The portrayal of women’s voices in the news is skewed towards men’s perspectives: Women were four times less likely to feature as experts and commentators (77% men vs. 19% men) in the 175 most highly ranked Covid-19 and coronavirus stories from the top five providers in each of the six countries, identified using Google’s news search engine.
Women’s share of quoted voice out of all voices in Covid and non-Covid stories
Covid-19/coronavirus news stories overwhelmingly amplify men’s expertise and dial down women’s: Women are more likely to be used as sources sharing subjective views than experts sharing authoritative expertise. Women constituted only 19% of all experts (vs. 77% men) but 53% of sources (vs. 35% men).
The function and gender of people in the news
While just under a quarter (23%) of all people quoted in these articles were politicians, only 13% of these were women (vs. 82% men), which partly reflects women’s disproportionate marginalisation in Covid-related political decision-making and partly the extent to which they are overlooked as experts.
Selected occupations of people in the news
The invisible women protagonists
Women have been crowded out as protagonists (even more so than in non-Covid news coverage): The computational content analysis of 44,164 sampled stories across the six countries showed that women were nearly five times less likely to feature as protagonists in news coverage headlines than men in the US, nearly four times less likely to do so in South Africa and Nigeria, three times less likely in India and Kenya and nearly three times less likely in the UK.
% women in headlines (protagonists) in Covid-19 vs. non-Covid-19 stories
Ten most mentioned protagonists: We found that the ten most mentioned men were mentioned significantly more frequently than the ten most mentioned women. This was particularly pronounced in the US where every woman’s voice was drowned out by 11 men’s voices and the most mentioned man, the US President alone accounted for 37% of all mentioned protagonists. This heavy featuring of the US President as a story protagonist partly explains why women protagonists in the US news coverage of Covid-19/ coronavirus fared worse in percentage terms compared to other countries.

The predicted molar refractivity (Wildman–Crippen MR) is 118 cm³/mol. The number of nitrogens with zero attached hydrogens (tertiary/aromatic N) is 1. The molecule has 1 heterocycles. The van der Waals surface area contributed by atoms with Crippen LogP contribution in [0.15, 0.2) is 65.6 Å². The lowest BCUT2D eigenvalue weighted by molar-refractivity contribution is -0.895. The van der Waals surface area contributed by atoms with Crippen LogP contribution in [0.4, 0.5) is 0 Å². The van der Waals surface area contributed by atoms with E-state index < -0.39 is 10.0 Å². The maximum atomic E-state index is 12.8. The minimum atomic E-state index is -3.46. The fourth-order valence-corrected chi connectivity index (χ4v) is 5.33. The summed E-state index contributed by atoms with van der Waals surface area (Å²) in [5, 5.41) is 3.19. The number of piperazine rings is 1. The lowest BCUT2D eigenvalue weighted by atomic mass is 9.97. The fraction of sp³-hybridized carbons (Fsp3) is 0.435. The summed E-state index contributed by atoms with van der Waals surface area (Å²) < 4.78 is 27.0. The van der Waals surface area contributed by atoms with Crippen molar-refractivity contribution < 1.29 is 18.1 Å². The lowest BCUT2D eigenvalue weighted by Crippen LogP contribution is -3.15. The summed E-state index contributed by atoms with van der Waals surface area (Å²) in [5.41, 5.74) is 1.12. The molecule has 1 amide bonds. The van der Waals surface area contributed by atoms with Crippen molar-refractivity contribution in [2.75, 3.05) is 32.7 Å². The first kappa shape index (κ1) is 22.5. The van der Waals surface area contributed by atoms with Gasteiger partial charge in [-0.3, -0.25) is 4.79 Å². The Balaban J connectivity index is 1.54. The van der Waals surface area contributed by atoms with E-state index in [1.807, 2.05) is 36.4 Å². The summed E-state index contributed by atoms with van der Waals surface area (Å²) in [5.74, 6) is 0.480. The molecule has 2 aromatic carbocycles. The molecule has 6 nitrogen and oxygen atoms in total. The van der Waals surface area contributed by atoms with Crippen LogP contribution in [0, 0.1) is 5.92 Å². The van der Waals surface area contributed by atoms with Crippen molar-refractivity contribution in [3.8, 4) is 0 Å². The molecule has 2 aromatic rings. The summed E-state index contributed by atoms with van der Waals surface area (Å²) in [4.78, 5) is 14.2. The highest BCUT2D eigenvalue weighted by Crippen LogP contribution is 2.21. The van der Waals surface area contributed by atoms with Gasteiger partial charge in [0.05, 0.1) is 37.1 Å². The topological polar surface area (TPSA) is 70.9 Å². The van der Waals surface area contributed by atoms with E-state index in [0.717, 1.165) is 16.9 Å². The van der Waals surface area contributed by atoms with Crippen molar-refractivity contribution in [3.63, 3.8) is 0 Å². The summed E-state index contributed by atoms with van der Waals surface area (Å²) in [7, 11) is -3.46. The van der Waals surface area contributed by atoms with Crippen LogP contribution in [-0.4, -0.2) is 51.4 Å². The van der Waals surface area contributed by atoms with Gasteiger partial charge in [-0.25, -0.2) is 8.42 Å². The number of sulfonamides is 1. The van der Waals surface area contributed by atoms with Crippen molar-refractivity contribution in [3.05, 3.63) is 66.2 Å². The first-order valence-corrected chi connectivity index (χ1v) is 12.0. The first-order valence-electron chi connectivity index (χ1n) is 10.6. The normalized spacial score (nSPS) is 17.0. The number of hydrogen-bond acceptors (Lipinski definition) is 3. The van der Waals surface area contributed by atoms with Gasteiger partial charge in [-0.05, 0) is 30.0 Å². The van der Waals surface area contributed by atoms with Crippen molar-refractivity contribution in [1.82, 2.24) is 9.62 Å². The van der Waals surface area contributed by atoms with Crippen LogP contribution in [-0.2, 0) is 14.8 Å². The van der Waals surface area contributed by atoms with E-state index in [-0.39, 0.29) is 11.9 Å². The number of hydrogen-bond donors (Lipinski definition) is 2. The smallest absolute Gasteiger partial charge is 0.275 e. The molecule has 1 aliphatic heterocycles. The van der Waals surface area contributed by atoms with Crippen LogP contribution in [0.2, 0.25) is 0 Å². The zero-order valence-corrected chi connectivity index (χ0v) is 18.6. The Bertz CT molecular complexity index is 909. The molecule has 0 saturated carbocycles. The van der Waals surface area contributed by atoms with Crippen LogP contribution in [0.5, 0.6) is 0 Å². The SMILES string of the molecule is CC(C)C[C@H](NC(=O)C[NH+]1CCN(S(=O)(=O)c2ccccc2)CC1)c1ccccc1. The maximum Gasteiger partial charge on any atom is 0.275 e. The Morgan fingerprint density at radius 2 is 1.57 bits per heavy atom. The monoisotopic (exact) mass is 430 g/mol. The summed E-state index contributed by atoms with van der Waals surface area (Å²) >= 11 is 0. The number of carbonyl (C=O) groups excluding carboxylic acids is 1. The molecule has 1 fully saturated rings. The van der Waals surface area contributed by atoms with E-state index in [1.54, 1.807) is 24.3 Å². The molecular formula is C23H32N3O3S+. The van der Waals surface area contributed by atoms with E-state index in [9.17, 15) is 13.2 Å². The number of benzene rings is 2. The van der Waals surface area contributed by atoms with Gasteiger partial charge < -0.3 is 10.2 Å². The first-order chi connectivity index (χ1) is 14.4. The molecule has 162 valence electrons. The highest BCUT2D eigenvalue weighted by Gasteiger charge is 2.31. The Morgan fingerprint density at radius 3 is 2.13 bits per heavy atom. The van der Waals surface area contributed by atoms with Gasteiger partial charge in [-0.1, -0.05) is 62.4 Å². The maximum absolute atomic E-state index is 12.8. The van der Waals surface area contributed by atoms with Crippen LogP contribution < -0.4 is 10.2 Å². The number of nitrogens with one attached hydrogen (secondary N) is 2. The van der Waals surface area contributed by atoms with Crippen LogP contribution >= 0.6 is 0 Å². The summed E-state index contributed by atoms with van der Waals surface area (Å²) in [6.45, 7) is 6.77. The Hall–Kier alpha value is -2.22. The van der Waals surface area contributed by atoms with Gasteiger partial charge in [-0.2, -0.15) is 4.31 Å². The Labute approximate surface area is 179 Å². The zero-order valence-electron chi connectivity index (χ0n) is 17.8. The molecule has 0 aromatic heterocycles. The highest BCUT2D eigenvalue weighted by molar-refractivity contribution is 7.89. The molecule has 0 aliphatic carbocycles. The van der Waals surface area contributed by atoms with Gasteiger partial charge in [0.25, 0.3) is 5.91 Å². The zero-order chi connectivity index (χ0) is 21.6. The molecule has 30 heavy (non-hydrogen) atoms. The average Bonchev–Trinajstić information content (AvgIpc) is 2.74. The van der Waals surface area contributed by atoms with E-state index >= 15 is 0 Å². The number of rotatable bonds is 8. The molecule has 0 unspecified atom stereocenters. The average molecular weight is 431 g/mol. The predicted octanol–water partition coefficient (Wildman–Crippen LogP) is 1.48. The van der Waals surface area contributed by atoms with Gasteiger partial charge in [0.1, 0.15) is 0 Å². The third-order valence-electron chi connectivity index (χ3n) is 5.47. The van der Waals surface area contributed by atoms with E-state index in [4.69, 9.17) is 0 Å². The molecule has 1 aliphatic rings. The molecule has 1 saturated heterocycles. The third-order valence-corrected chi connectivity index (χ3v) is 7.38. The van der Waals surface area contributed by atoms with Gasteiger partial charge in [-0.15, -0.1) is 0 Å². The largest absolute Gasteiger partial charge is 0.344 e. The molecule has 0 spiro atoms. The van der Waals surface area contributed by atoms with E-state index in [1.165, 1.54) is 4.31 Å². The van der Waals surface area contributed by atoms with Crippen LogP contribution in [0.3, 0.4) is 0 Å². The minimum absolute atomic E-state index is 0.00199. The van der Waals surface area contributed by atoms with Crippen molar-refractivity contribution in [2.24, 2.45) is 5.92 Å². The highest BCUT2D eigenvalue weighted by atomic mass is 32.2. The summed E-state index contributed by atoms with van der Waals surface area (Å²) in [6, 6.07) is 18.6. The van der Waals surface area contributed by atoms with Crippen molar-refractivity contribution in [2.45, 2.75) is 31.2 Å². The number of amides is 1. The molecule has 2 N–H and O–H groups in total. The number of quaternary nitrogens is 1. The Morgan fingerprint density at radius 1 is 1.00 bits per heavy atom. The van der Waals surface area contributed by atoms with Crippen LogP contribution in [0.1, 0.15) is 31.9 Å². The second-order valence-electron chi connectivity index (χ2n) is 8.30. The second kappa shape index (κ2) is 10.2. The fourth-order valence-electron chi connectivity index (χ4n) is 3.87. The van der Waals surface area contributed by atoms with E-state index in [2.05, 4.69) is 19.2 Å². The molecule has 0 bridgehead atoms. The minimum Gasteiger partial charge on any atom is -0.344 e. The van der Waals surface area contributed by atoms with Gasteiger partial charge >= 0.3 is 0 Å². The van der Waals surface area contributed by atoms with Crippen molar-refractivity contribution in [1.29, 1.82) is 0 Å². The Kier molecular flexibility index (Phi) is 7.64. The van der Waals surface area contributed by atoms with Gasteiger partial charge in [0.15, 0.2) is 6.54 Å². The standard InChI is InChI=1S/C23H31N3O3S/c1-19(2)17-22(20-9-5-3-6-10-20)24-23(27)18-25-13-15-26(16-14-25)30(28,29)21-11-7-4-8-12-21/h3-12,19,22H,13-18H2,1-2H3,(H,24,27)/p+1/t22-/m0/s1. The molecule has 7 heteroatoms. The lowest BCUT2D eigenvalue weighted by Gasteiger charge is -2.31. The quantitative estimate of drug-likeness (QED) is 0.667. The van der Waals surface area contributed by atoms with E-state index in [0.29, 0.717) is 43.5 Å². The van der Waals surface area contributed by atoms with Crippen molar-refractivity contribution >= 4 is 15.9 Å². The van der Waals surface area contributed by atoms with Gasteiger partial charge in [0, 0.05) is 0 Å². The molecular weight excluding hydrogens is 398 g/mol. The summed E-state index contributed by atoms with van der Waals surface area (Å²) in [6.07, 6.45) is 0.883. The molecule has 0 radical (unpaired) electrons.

Politicians, who are significantly more likely to be men in all of the analysed countries, are leading the coverage of Covid-19. This has resulted in the coverage of women protagonists in Covid-19/coronavirus stories being squeezed out. Even when women politicians were the focus of an article, there was no guarantee that their portrayal was fair or advanced the gender equality agenda. More generally, the phenomenon of more attention being given to the appearance of leaders who are women compared to men, has been highlighted by news providers.
The Covid-19 news coverage of the five most consumed news providers in each of the analysed countries is also skewed towards men, although less severely than that of less consumed news providers. India and Nigeria fared worst with 28% and 23% of all pronouns featuring in Covid-related news headlines being feminine.
The coverage of people is too sparse in Covid-19 news: The coverage of people is much more sporadic than the coverage of facts in Covid-19/coronavirus news. Only 25% of the 175 most highly ranked Covid-19 and coronavirus stories across the six countries, identified via Google’s news search, centered around people; 74% of the stories were centered around hard facts and only 9% contained an element of a human interest story, which is more likely to draw women in. Moreover, 10% of all stories centered around women while 21% centered around men across the six countries.
Under one in four protagonists (23%) in the 175 stories analysed were women. Furthermore, of the protagonists portrayed as empowered, only 17% were women while 83% were men.
Absent gender equality coverage